Everything You Need to Know About Roundabouts

Many states and communities are using roundabouts as safer, more efficient alternatives to intersections with stop signs or signals. A roundabout is a low-speed intersection in which traffic flows continuously around a circular central island. Studies show that roundabouts significantly reduce crashes and crash related injuries, as well as decrease traffic congestion. But they can be confusing to a novice. These tips will help you to more easily navigate your next roundabout.

Slow down
When approaching a roundabout, slow down and get your bearings. Know where you want to exit the roundabout before you enter. Watch for any warning signs and obey the posted speed limit. Roundabouts ease traffic congestion because drivers are not required to come to a complete stop. However, drivers entering the roundabout must yield the right of way to those already in the circle.

Choose your lane
Some roundabouts contain only a single lane, while busier ones may have two or more lanes. Look for signs or road markings indicating which lane you should be in. In a two-lane roundabout, use the right lane if you'll be exiting the roundabout to the right or continuing straight through. Use the left lane if you'll be exiting to the left, driving straight through, or making a U-turn. Take extra care when changing lanes in a roundabout.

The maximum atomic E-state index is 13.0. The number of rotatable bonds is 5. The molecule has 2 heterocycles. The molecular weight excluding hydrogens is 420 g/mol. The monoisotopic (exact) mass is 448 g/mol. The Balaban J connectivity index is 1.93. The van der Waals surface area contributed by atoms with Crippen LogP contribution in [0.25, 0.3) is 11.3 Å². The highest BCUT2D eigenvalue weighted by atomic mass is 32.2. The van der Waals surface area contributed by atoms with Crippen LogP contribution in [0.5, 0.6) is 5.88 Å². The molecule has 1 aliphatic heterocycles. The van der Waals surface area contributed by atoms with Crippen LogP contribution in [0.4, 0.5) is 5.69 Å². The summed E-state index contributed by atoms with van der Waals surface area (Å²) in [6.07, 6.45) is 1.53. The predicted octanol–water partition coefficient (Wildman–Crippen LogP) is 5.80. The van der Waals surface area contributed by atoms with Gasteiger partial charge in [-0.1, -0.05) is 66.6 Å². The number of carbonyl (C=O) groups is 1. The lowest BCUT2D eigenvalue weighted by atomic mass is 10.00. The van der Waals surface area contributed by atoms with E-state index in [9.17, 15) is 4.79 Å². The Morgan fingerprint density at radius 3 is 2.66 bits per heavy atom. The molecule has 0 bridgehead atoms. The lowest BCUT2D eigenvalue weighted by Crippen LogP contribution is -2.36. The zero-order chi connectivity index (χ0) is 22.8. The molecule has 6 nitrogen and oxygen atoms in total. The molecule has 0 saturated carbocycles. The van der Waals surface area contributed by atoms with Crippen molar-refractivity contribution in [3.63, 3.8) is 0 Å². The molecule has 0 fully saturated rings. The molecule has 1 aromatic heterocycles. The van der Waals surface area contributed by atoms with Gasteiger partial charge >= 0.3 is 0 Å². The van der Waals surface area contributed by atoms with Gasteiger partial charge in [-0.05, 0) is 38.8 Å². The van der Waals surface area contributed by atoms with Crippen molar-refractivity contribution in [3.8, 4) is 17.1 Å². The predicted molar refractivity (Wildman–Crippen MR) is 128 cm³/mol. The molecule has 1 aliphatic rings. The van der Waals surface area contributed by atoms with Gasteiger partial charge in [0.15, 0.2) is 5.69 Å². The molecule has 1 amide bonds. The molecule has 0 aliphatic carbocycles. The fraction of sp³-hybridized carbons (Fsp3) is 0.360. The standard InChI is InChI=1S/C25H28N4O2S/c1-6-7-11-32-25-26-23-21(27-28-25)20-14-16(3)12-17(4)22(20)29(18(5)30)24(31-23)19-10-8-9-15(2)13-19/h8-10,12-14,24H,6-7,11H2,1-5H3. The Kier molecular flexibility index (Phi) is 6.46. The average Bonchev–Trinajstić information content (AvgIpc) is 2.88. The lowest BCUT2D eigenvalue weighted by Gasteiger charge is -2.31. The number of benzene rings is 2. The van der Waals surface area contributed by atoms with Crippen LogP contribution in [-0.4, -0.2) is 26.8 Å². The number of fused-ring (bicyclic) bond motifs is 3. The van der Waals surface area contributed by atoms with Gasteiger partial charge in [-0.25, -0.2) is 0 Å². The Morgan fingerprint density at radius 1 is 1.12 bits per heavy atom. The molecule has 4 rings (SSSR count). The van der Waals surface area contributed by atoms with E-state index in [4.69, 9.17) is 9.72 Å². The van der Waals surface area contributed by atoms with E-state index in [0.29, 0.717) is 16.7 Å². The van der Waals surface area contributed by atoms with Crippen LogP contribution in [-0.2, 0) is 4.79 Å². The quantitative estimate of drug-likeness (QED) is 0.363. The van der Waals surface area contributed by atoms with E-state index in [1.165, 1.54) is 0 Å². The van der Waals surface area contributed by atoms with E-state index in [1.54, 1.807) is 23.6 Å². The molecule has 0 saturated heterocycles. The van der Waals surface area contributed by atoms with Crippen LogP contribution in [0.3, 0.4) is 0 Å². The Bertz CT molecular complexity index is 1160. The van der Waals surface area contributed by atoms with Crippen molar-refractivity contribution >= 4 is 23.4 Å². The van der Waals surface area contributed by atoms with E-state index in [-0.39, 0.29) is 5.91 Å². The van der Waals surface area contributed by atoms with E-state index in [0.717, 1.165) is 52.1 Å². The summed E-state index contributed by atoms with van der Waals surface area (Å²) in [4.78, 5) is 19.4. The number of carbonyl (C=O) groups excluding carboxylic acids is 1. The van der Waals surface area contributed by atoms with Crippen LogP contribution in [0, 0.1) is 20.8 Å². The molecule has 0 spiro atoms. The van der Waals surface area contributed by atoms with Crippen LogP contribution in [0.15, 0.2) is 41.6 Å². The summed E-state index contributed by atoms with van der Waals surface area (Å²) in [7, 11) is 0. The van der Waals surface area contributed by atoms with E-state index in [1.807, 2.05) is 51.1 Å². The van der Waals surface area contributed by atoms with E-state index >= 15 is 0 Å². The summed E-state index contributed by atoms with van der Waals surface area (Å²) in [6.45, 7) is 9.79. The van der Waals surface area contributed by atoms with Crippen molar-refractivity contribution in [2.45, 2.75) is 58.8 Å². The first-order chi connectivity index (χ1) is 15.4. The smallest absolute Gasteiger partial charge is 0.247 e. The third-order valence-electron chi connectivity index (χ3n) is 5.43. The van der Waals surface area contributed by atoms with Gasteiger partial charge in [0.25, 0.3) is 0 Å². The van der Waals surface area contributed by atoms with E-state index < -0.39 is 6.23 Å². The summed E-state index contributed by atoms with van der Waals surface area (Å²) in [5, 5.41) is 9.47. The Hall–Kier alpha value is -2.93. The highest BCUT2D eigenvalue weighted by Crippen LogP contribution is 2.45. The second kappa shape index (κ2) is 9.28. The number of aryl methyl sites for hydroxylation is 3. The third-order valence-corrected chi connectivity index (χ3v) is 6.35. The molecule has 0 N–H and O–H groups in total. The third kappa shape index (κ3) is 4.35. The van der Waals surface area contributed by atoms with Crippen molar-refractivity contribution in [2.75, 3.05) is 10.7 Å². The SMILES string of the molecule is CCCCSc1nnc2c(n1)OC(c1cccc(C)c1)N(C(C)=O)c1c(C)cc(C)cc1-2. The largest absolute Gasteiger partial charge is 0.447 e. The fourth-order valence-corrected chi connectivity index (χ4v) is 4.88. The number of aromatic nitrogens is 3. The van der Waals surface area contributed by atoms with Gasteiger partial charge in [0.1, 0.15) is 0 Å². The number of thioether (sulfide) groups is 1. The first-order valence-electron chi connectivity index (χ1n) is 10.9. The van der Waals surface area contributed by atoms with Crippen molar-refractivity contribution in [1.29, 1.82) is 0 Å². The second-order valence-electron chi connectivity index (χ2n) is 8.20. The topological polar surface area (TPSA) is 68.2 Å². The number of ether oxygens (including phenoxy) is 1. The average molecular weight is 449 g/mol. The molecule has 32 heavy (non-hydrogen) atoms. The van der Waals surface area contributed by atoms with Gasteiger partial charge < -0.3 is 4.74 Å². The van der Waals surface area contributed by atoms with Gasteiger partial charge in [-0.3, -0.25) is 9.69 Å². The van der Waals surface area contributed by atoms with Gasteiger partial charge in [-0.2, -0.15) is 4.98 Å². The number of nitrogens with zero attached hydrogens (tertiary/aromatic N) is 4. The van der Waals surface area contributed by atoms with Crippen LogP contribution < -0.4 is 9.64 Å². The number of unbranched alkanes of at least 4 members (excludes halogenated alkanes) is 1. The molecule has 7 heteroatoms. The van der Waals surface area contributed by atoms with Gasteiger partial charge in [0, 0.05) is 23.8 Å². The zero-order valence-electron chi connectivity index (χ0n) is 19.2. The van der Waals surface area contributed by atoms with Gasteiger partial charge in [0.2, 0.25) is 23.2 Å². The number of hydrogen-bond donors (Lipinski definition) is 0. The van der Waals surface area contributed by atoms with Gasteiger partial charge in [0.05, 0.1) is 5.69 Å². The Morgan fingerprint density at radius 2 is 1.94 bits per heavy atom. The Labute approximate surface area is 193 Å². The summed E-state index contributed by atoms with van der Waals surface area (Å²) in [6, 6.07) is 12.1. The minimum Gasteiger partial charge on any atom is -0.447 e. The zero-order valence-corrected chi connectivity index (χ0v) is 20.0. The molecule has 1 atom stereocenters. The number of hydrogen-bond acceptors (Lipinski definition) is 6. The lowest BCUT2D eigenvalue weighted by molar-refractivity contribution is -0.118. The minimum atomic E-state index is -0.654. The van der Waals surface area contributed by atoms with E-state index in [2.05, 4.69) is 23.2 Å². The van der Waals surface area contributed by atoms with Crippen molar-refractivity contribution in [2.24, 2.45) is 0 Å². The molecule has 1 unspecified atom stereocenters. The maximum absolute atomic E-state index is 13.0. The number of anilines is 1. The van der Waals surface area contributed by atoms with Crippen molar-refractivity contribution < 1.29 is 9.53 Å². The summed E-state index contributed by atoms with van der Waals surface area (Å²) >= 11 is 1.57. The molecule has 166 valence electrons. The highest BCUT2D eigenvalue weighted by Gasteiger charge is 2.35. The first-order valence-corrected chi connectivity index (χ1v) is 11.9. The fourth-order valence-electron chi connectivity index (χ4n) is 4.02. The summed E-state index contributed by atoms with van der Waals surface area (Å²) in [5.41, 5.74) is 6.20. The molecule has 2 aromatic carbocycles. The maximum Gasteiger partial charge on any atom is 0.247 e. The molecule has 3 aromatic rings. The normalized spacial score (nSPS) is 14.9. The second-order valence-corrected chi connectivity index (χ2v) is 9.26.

Yield before entering
Traffic flows counterclockwise in a roundabout. So regardless of where you enter the intersection, traffic should be approaching from your left. Remember to yield the right of way and then enter the roundabout when there is a safe gap. If there is no approaching traffic, you are not required to stop before entering.

Keep moving
Once you're in the roundabout, stop only to avoid a collision and be sure to use your turn signals to let other drivers know when you're exiting to the right or left.

Take care
Keep an eye out for pedestrians and bicyclists navigating the intersection. And take greater care when approaching a roundabout in the winter. Accumulations of snow and ice make the center island harder to see and the circular path trickier to travel.

Information provided by State Farm Insurance.

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